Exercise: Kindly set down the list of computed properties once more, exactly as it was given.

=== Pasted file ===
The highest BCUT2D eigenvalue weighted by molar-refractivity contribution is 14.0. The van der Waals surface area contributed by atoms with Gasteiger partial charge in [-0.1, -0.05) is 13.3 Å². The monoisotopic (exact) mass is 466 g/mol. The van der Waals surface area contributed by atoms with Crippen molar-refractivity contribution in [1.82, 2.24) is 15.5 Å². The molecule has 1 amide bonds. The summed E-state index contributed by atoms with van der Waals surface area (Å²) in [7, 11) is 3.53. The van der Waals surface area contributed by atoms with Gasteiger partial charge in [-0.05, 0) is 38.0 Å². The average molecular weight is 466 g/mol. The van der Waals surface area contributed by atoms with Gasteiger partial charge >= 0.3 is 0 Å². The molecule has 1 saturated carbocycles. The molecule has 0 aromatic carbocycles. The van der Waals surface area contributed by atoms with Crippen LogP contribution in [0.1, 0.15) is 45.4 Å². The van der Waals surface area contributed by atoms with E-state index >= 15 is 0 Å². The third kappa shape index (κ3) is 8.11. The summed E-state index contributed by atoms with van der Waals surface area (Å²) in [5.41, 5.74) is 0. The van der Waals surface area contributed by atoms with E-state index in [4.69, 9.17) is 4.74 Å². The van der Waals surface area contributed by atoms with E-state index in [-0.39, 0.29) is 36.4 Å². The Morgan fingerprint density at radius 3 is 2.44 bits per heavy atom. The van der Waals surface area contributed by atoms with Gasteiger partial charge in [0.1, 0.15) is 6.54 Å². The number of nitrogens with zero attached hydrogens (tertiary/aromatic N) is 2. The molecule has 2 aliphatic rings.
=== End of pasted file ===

The highest BCUT2D eigenvalue weighted by molar-refractivity contribution is 14.0. The van der Waals surface area contributed by atoms with Gasteiger partial charge in [-0.1, -0.05) is 13.3 Å². The monoisotopic (exact) mass is 466 g/mol. The van der Waals surface area contributed by atoms with Crippen molar-refractivity contribution in [1.82, 2.24) is 15.5 Å². The molecule has 1 amide bonds. The summed E-state index contributed by atoms with van der Waals surface area (Å²) in [7, 11) is 3.53. The van der Waals surface area contributed by atoms with Gasteiger partial charge in [-0.05, 0) is 38.0 Å². The average molecular weight is 466 g/mol. The van der Waals surface area contributed by atoms with Gasteiger partial charge >= 0.3 is 0 Å². The molecule has 1 saturated carbocycles. The molecule has 0 aromatic carbocycles. The van der Waals surface area contributed by atoms with Crippen LogP contribution in [0.1, 0.15) is 45.4 Å². The van der Waals surface area contributed by atoms with E-state index >= 15 is 0 Å². The third kappa shape index (κ3) is 8.11. The summed E-state index contributed by atoms with van der Waals surface area (Å²) in [5.41, 5.74) is 0. The van der Waals surface area contributed by atoms with E-state index in [4.69, 9.17) is 4.74 Å². The van der Waals surface area contributed by atoms with E-state index in [-0.39, 0.29) is 36.4 Å². The Morgan fingerprint density at radius 3 is 2.44 bits per heavy atom. The van der Waals surface area contributed by atoms with Gasteiger partial charge in [0.1, 0.15) is 6.54 Å². The number of nitrogens with zero attached hydrogens (tertiary/aromatic N) is 2. The molecule has 2 aliphatic rings.